Shirley is a 42-year-old Liverpudlian bored housewife, who takes a holiday trip to Greece, meeting a local man who bolsters her self-confidence. She evolves and transforms to the point of finally being unrecognizable by her husband.
A shy reclusive lady is convinced by an invisible entity to sing. Subsequently, she finds herself noticed by a sleazy talent agent and her talent being showcased on-stage. She also meets a kind but nervous man who becomes her best friend.
John Preston is a British Agent with the task of preventing the Russians detonating a nuclear explosion next to an American base in the UK. The Russians are hoping this will shatter the "special relationship" between the two countries.
In Liverpool, twenty-seven-year-old hairdresser Rita (Dame Julie Walters) decides to complete her basic education before having children, as desired by her husband Denny (Malcolm Douglas). She joins a literature course in an open university and is tutored by the middle-aged Dr. Frank Bryant (Sir Michael Caine), an alcoholic and debauched professor from the upper-class, whose life has left him emotionally drained, without self-esteem. Frank lives with Julia (Jeananne Crowley), who's also a professor, and has a loveless marriage. Julia has a love affair with Dean Brian (Michael Williams). Rita's humor and determination to improve herself is contagious. She gives motivation to Frank, who helps prepare her for the exams to join the university, and be able to leave Denny. Will she succeed in the exams?Written by
Claudio Carvalho, Rio de Janeiro, Brazil
This movie inspired many marriage break-ups according to Dame Julie Walters (Rita). While receiving the Award for Outstanding Contribution to British Film at the Moet British Independent Film Awards in 2013, Walters said: "I get people who come up to me and say 'I left my husband because of you, because of that film', or 'I got an education'. So many." See more »
When Rita tells Frank that she will get her own flat, her position next to the table, and the way she holds her cigarette, change between shots. See more »
What delights me most about this movie is that in early 2006 it finally came out on DVD. There is a minor glitch in the establishing scene at the beginning, but to see Rita once again in widescreen is almost like seeing it for the very first time.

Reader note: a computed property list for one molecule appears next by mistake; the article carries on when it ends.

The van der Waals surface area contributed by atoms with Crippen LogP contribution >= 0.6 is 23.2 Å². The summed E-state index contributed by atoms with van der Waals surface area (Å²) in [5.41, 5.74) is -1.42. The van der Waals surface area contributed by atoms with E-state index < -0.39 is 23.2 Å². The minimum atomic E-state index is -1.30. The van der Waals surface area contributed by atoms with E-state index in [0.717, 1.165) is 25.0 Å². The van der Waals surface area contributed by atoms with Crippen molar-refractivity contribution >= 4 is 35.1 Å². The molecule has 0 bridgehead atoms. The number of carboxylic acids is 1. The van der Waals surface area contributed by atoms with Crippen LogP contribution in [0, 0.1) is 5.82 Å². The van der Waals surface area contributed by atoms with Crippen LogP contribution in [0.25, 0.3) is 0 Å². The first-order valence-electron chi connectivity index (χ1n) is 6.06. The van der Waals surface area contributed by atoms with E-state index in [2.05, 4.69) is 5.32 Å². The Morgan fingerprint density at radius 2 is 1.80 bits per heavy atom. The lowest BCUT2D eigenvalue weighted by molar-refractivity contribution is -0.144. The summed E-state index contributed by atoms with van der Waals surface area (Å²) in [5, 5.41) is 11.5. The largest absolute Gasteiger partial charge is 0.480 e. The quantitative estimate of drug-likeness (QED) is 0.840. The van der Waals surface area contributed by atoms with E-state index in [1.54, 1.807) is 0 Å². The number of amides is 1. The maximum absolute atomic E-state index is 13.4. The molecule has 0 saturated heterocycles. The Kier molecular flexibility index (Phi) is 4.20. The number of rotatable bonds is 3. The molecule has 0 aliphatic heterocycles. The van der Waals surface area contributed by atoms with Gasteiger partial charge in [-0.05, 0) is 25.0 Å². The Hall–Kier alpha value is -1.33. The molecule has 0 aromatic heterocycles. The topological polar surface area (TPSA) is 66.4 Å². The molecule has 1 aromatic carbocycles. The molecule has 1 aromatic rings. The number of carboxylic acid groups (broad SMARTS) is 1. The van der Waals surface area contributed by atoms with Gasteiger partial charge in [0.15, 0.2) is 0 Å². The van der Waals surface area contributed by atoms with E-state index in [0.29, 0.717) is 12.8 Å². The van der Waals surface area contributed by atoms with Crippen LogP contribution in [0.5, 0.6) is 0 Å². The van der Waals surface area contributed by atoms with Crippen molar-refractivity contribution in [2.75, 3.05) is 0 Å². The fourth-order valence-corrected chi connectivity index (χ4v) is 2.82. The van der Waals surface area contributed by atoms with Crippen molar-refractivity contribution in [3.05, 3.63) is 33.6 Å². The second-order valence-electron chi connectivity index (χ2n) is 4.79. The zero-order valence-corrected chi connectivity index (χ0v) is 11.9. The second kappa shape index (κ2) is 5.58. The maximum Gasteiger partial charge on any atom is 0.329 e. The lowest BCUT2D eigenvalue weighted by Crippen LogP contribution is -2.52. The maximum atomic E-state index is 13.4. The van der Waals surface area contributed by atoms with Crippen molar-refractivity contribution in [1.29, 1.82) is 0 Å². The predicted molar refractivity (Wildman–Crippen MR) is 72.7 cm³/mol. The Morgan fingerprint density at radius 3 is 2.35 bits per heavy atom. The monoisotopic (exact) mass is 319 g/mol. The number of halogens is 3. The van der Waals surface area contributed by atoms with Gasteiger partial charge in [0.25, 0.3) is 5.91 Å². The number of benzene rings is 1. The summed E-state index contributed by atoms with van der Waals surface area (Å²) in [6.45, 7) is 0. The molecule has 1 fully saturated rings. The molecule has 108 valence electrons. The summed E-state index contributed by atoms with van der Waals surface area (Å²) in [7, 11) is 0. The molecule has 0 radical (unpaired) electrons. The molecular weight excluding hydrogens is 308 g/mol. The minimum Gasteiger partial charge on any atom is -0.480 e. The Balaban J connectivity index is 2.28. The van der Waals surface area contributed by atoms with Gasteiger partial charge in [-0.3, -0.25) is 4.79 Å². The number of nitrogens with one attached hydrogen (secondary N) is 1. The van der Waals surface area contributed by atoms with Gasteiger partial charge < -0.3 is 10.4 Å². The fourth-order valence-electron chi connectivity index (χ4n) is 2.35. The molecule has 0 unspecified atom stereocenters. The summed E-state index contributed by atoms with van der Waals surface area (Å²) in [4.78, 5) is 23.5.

Educating Rita is one of many re-tellings of Shaw's Pygmalion, itself based on a Greek myth, so the story is nothing new. Rita, as so many great British films, is based on a play, in this case by Willie Russell, who also collaborated with director Lewis Gilbert, who, in addition to directing several Bond features, also directed Michael Caine in his Oscar nominated title role in Alfie, on the delightful Shirley Valentine, cast in a similar vein. It would be easy to think of Rita as My Fair Lady without the Marne Nixon voice overs, but that would be, as a classmate of Rita's puts it, facile.
The combination of Michale Caine and Julie Walters is pure magic. Unlike Dudley Moore's lovable drunk, Caine's Frank Bryant is a drunk that is difficult to love, which makes him far more interesting. He wallows, not in self pity, which would be disgusting, but in the infinitely sadder depths of self acceptance and resignation to shortcomings. He is a failed drunken poet who has lost the capacity to feel his own life.
Enter Rita, a hairdresser who wants to learn literary criticism, but more importantly, learn a way out of a life that she feels all too well. From his jaundiced perspective, Frank fears that educating Rita would transform her into just another one of the lifeless women that litter his life, but Rita will not be denied. Gradually, through voracious consumption of the Canon of Western Literature, Rita learns what she believes to be a better song to sing.
But it's not that simple. Rita finds that people, even educated people, in the end, have only themselves to cling to, and Shaw, Blake, Ibsen and Chekov may help fill up the empty moments, but they can't take away the emptiness itself. What does Rita want? Frank? A baby? Her ex-husband? No. What Rita wants is choices, and the freedom to choose among them for herself, and getting there is warm and moving drama that elevates Educating Rita among the absolute best of its era and genre.
David Hentschel's synthesized soundtrack is absolutely wonderful. It is by now so obviously from another era that it allows you to be drawn even more into the film, giving it a more timeless than dated feel. The supporting cast is wonderful, including Michael Williams, who, aside from being Mr. Judi Densch for the last thirty years of his life, also received a Papal knighthood, and classically renowned actress Maureen Lipman who was later awarded a C.B.E. for her work in British theatre.
Ultimately, however, it is the sheer magic of Caine and Walters, no less so than with Harrison and Hepburn in My Fair Lady, that gives Rita the boundless charm, wit, and passion that have made it one of my favorite films of all time.
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